1. What a documentary photograph tends to document is what has already occurred.
2. The cold dry colour of the white salt covers the ground, and as such, the warm red, wildly swarming cuts the worker’s body into half and turns into a shelter for our sight. Facing this red cloth is horrifying; this picture is not another two-dimensional image that can only be watched, it comes forward tending to swallow us. Here is a rare spot in the whole world, too close to hide, to vanish: it is not far that the red mantle lines the border between me and the universe. The breathtaking twist dazzles me. What is happening behind me? Any chance I could break free? Is this the cloth I am drowning into or an illusion?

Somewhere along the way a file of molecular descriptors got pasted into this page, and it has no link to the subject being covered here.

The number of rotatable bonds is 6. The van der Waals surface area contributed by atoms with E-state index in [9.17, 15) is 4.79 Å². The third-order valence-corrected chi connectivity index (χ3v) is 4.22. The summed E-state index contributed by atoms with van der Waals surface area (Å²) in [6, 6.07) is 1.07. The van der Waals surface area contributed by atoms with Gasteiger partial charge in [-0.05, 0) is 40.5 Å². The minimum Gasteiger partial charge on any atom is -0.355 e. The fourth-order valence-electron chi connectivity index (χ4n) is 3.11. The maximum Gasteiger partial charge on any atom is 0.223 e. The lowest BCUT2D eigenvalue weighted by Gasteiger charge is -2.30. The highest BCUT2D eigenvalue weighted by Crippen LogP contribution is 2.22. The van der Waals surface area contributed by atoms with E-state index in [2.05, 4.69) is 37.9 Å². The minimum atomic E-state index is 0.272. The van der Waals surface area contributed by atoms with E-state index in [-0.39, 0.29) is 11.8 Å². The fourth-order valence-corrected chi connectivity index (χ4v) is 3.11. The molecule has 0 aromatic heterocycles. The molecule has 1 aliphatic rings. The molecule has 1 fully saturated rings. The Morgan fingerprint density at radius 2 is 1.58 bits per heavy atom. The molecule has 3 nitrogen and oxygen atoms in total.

3. The outsiders find the exotic local occasion of the inside to be interesting; exoticism is the fine line between inside and outside, and sometimes the lack of it makes one of the two meaningless. The outsiders watch exoticism through documentary photography. But what if this kind of picture appears as something occurring out of the blue? Does it not feel like any other unknown picture spotted in the pathway of our pictorial life, trying to unveil a meaning and establish a dialogue? Any description of a picture can prevent it from looking like an unknown phenomenon and just allow it to act as what it probably has tried to. Moreover, the description (usually by being absent) can provide the chance for understanding the thing, based on its actual occurrence and how the single ‘image’ depicts.